When governments first scrambled to control the spread of COVID-19 in early 2020, they faced a crisis with very little precedent. To protect their populations, many governments tried containment measures like lockdowns despite limited data about whether such measures would be effective against SARS-CoV-2. One year on, insights from spatial and temporal data are now allowing policymakers to assess the effectiveness of lockdown measures while making evidence-based forecasts for possible future outbreaks.
In Singapore’s case, one might ask: how can we measure the impact of lockdowns like the government’s ‘circuit breaker’ policy? This challenge was taken on by Xiuju Fu, a Senior Research Scientist at A*STAR's Institute of High Performance Computing (IHPC). With collaborators from Delft University, Brno University of Technology and Singapore’s Ministry of Health, Fu and her team looked at how mobility-curbing measures affected variables like COVID-19 exposure risk and air quality.
However, collecting spatio-temporal mobility data about walking, driving or public transport is difficult, so the researchers turned to a near real-time, open-source dataset—the availability of car-park lots—as a proxy for mobility. “Compared to other mobility data, driving mobility data from residential car-park records is readily available, accurate and continuously updated, which saves us time-consuming data collection and validation,” Fu explained.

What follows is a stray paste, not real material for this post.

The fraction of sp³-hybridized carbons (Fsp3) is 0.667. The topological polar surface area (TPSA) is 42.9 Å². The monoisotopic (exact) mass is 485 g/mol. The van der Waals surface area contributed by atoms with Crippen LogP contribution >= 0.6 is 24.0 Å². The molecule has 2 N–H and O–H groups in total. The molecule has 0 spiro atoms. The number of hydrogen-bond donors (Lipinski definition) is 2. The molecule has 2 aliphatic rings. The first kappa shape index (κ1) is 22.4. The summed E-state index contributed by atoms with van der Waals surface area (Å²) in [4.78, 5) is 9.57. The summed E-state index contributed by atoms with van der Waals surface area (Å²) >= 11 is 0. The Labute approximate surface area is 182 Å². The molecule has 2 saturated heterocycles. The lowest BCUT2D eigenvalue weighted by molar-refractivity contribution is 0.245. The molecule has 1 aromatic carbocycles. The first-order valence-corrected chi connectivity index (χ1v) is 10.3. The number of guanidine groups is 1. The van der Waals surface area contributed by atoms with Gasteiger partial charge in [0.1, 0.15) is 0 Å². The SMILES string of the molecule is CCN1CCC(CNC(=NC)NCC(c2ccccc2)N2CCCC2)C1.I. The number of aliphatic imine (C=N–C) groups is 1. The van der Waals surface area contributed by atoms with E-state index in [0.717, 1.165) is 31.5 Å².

Using an extended Bayesian spatial-temporal model that considered data uncertainties, Fu’s team found that the ‘circuit breaker’ immediately reduced driving mobility by 13.4 percent, reaching a peak reduction of 36.4 percent by April 12. This reduction in mobility was associated with an average reduction of potential COVID-19 exposure risk by 37.6 percent and a 55.4 percent average reduction in transportation-related emissions.
These changes happened after a six-day post-lockdown ‘lag effect,' where a preceding phase with near-exponential rates of increase in COVID-19 cases steadily slowed down and eventually made a turnaround. “Our results indicate that the circuit breaker not only keeps residents safe but also leads to environmental changes with reduced transportation pollution,” Fu said.
This information is useful for policymakers because it not only shows that mitigation measures can control the explosion of COVID-19 cases, but also when and how this might happen. The methods used in the study can help inform governments and citizens alike of the appropriate kinds of mitigation strategies and when to use them. “For example, residents working from home can even acquire more online information through predictive analytics on crowd distribution and select the most suitable time to go out to minimize transmission risk,” Fu said.
A*STAR researchers contributing to the study are from A*STAR’s Institute of High Performance Computing (IHPC).